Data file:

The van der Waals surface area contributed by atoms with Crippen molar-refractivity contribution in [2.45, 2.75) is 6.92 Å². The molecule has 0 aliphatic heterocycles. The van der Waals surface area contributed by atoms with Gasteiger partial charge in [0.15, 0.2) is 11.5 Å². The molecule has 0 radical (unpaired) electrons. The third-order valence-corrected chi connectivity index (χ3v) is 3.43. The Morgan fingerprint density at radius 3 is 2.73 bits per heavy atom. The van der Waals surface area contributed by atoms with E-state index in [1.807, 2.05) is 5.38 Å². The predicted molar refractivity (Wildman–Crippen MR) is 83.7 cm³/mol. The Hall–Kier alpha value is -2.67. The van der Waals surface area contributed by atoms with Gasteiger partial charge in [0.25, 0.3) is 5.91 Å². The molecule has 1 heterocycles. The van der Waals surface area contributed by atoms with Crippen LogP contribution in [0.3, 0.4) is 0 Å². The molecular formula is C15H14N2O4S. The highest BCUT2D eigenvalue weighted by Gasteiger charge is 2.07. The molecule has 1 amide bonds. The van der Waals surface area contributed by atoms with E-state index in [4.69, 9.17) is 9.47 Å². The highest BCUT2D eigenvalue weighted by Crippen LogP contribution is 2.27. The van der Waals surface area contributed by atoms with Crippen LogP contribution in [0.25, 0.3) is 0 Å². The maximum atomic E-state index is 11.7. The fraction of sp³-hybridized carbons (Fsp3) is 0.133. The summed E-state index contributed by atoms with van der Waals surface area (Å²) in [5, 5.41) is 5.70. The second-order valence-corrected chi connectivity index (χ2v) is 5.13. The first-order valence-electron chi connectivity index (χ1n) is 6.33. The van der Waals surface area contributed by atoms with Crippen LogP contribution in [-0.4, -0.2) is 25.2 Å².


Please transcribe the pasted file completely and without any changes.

The van der Waals surface area contributed by atoms with Crippen molar-refractivity contribution in [2.45, 2.75) is 6.92 Å². The molecule has 0 aliphatic heterocycles. The van der Waals surface area contributed by atoms with Gasteiger partial charge in [0.15, 0.2) is 11.5 Å². The molecule has 0 radical (unpaired) electrons. The third-order valence-corrected chi connectivity index (χ3v) is 3.43. The Morgan fingerprint density at radius 3 is 2.73 bits per heavy atom. The van der Waals surface area contributed by atoms with E-state index in [1.807, 2.05) is 5.38 Å². The predicted molar refractivity (Wildman–Crippen MR) is 83.7 cm³/mol. The Hall–Kier alpha value is -2.67. The van der Waals surface area contributed by atoms with Gasteiger partial charge in [0.25, 0.3) is 5.91 Å². The molecule has 1 heterocycles. The van der Waals surface area contributed by atoms with Crippen LogP contribution in [0.3, 0.4) is 0 Å². The molecular formula is C15H14N2O4S. The highest BCUT2D eigenvalue weighted by Gasteiger charge is 2.07. The molecule has 1 amide bonds. The van der Waals surface area contributed by atoms with E-state index in [4.69, 9.17) is 9.47 Å². The highest BCUT2D eigenvalue weighted by Crippen LogP contribution is 2.27. The van der Waals surface area contributed by atoms with Crippen LogP contribution in [0.25, 0.3) is 0 Å². The maximum atomic E-state index is 11.7. The fraction of sp³-hybridized carbons (Fsp3) is 0.133. The summed E-state index contributed by atoms with van der Waals surface area (Å²) in [5, 5.41) is 5.70. The second-order valence-corrected chi connectivity index (χ2v) is 5.13. The first-order valence-electron chi connectivity index (χ1n) is 6.33. The van der Waals surface area contributed by atoms with Crippen LogP contribution in [-0.4, -0.2) is 25.2 Å².